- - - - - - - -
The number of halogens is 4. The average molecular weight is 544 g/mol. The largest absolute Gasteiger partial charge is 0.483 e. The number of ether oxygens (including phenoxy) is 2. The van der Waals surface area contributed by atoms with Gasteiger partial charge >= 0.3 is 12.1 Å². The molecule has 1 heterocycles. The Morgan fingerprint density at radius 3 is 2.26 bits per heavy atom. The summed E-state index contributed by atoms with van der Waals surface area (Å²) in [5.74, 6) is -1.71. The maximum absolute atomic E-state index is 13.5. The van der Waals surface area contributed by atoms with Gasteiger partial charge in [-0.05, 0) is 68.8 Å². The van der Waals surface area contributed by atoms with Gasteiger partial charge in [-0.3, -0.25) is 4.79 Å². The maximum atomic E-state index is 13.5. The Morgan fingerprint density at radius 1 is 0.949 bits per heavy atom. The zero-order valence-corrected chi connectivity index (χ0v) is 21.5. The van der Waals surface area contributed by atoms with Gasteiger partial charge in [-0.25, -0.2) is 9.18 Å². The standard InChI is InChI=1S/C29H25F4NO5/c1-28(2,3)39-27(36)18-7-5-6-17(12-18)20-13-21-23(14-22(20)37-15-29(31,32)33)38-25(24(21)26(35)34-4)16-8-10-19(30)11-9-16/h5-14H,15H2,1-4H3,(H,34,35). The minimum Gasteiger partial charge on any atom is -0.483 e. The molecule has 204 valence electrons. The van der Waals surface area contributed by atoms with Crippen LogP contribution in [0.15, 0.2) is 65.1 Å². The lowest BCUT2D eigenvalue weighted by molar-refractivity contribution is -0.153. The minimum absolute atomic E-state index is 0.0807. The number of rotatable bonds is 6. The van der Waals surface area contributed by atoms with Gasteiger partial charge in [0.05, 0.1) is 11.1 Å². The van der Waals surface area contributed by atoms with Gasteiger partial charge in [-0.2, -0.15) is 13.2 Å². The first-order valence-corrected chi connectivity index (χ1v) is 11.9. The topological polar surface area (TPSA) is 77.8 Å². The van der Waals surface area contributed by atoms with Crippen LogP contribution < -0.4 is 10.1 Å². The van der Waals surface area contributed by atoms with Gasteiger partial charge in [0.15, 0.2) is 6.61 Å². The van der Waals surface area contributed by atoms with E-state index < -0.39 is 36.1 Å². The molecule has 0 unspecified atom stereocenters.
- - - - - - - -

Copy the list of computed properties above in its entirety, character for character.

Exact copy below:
The number of halogens is 4. The average molecular weight is 544 g/mol. The largest absolute Gasteiger partial charge is 0.483 e. The number of ether oxygens (including phenoxy) is 2. The van der Waals surface area contributed by atoms with Gasteiger partial charge >= 0.3 is 12.1 Å². The molecule has 1 heterocycles. The Morgan fingerprint density at radius 3 is 2.26 bits per heavy atom. The summed E-state index contributed by atoms with van der Waals surface area (Å²) in [5.74, 6) is -1.71. The maximum absolute atomic E-state index is 13.5. The van der Waals surface area contributed by atoms with Gasteiger partial charge in [-0.05, 0) is 68.8 Å². The van der Waals surface area contributed by atoms with Gasteiger partial charge in [-0.3, -0.25) is 4.79 Å². The maximum atomic E-state index is 13.5. The Morgan fingerprint density at radius 1 is 0.949 bits per heavy atom. The zero-order valence-corrected chi connectivity index (χ0v) is 21.5. The van der Waals surface area contributed by atoms with Gasteiger partial charge in [-0.25, -0.2) is 9.18 Å². The standard InChI is InChI=1S/C29H25F4NO5/c1-28(2,3)39-27(36)18-7-5-6-17(12-18)20-13-21-23(14-22(20)37-15-29(31,32)33)38-25(24(21)26(35)34-4)16-8-10-19(30)11-9-16/h5-14H,15H2,1-4H3,(H,34,35). The minimum Gasteiger partial charge on any atom is -0.483 e. The molecule has 204 valence electrons. The van der Waals surface area contributed by atoms with Crippen LogP contribution in [0.15, 0.2) is 65.1 Å². The lowest BCUT2D eigenvalue weighted by molar-refractivity contribution is -0.153. The minimum absolute atomic E-state index is 0.0807. The number of rotatable bonds is 6. The van der Waals surface area contributed by atoms with Gasteiger partial charge in [0.05, 0.1) is 11.1 Å². The van der Waals surface area contributed by atoms with Gasteiger partial charge in [-0.2, -0.15) is 13.2 Å². The first-order valence-corrected chi connectivity index (χ1v) is 11.9. The topological polar surface area (TPSA) is 77.8 Å². The van der Waals surface area contributed by atoms with Crippen LogP contribution < -0.4 is 10.1 Å². The van der Waals surface area contributed by atoms with Gasteiger partial charge in [0.15, 0.2) is 6.61 Å². The van der Waals surface area contributed by atoms with E-state index < -0.39 is 36.1 Å². The molecule has 0 unspecified atom stereocenters.